Label Decoder: Citric Acid

You’ll find citric acid in a variety of sweet foods like jams, gelatin desserts, candy, and ice cream. Luckily, it’s safe. Here’s some info on how it’s made and where it’s found.
Related To:

You’ll this food additive in a variety of sweet foods -- jams, gelatin desserts, candy and ice cream, to name a few. Luckily, it’s safe. Here’s some info on how it’s made and why it's used.

What Is It?

Citric acid (a.k.a. sodium citrate) comes from the juice of citrus fruits and berries. It’s created by fermenting cane sugar or molasses with the fungus Aspergillus niger. Cooks and food manufacturers use it as a flavor enhancer, antioxidant and to increase the acidity of food, especially when canning. You'll typically find it in ice cream, sherbet, carbonated beverages, candy and reconstituted instant potatoes -- it shows up on a lot of packaged food labels because it's versatile and cheap.

Is It Safe?

Citric acid was first isolated from lemon juice by a Swedish chemist in the late 1700s, so we've been eating it for a while. Experts consider it safe and we have long relied on it to add acidity, which helps preserve food. Some folks may be intolerant to citric acid; if that's you, reading labels is essential since it’s found naturally in many fruits, veggies and added to so many packaged foods.

Keep Reading

Next Up

Label Decoder: Xanthan Gum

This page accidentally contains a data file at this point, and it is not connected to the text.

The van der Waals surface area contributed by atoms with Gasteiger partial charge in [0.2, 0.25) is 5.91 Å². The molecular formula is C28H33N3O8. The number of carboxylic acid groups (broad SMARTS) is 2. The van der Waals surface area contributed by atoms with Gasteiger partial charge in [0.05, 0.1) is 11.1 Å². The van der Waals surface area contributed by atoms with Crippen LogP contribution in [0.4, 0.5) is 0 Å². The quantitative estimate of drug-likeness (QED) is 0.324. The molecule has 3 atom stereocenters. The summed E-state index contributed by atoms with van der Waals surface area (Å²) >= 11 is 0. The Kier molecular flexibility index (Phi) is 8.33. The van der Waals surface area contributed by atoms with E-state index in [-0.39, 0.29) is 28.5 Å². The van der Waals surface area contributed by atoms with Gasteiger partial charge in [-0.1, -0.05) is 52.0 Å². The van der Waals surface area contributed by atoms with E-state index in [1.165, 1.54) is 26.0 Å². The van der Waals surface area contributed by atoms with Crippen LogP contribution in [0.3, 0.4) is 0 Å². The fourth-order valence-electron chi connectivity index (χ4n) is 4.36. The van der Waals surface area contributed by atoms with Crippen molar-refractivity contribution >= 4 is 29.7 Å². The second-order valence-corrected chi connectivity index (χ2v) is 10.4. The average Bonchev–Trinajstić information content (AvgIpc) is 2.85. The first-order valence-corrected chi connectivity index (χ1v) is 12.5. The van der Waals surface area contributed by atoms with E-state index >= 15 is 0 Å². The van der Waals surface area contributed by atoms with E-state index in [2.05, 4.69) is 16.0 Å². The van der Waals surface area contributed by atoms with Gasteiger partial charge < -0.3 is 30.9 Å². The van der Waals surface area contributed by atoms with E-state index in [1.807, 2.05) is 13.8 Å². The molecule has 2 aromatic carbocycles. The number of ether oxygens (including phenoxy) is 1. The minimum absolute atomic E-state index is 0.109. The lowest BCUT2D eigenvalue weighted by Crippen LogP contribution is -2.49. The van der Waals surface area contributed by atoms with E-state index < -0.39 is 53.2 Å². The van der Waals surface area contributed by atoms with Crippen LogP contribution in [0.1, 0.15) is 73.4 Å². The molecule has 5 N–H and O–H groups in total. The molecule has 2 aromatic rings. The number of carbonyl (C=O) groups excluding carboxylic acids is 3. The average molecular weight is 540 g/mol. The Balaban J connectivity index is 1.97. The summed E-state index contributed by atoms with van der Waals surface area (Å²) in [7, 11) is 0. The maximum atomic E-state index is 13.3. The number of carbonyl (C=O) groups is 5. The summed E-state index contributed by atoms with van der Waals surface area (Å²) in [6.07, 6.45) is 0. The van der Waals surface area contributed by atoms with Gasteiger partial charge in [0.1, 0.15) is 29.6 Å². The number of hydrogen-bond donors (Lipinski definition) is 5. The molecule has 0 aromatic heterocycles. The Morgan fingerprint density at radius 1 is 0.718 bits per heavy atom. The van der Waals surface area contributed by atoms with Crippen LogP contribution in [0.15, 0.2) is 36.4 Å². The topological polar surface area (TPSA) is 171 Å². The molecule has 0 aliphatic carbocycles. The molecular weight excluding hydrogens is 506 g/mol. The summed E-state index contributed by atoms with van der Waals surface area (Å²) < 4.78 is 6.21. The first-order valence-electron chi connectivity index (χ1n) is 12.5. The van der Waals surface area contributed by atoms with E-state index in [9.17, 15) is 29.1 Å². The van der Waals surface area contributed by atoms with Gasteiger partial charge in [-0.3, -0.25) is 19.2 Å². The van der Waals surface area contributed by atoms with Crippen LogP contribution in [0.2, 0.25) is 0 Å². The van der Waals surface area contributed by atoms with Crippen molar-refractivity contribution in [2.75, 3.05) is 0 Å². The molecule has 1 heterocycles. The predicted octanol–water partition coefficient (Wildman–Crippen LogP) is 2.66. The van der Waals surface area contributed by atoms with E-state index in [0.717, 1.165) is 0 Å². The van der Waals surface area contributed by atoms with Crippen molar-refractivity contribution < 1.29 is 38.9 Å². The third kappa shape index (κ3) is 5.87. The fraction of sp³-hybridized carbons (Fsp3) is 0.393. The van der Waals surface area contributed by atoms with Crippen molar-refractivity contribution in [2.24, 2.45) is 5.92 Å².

Xanthan gum's not hard to find when you're checking labels. Candy, puddings, ice cream, even cottage cheese -- it's all over grocery store shelves. Although it’s not the easiest word to pronounce, xanthan gum is one additive that you can chew on without worry.

Label Decoder: High Maltose Corn Syrup

You've probably seen high maltose corn syrup listed on food labels before, even if you don't quite remember where. Did you know high maltose corn syrup is a close cousin to the infamous high fructose corn syrup ? Numerous questions are probably swirling in your head right now. Luckily, we'll tell you all about it. Read on to get the scoop (literally; it's found in ice cream).

Label Decoder: Lactic Acid

Lactic acid is in a range of foods, from cheeses to jellies to carbonated beverages, but what does this preservative do and is it safe?

Label Decoder: Lecithin

You can find lecithin in food and in supplements, but what is it and is it good for you? Find out more about this added ingredient and how it’s used in the processing plant.

Label Decoder: Sulfites

If you’re a wine drinker, you’ve probably seen the word sulfite listed on most wine bottles. Find out why they’re used in most wines and if wine-lovers should find a new drink?

Label Decoder: Cane Juice

Have you been reading your food labels lately? You may have seen the sweetener “cane juice” under the list of ingredients. But is it really better than sugar?

But I Just Want Some Ice Cream!?!

It is okay to indulge in ice cream every once in a while -- just keep these healthy tips in mind.

Make Your Own Ice Cream

Summer may be gone, but ice cream is a timeless treat. Churn your own at home and incorporate fresh fruit and healthy ingredients.

Ree Drummond’s Ice Cream Layer Cake — Most Popular Pin of the Week

Wow your family with this easy, delicious ice cream cake.

Order This, Not That: Ice Cream Truck

Set limits for the little ones with these better-for-you items to order off the iconic summer ice cream truck.

On TV

Food Network Apps

In the Kitchen

Get over 70,000 FN recipes on all your mobile devices.

Facebook Messenger

Ask our bot for recipes, meal ideas and daily food trivia.

Amazon Echo

Just say "Alexa, enable Food Network skill" to get started.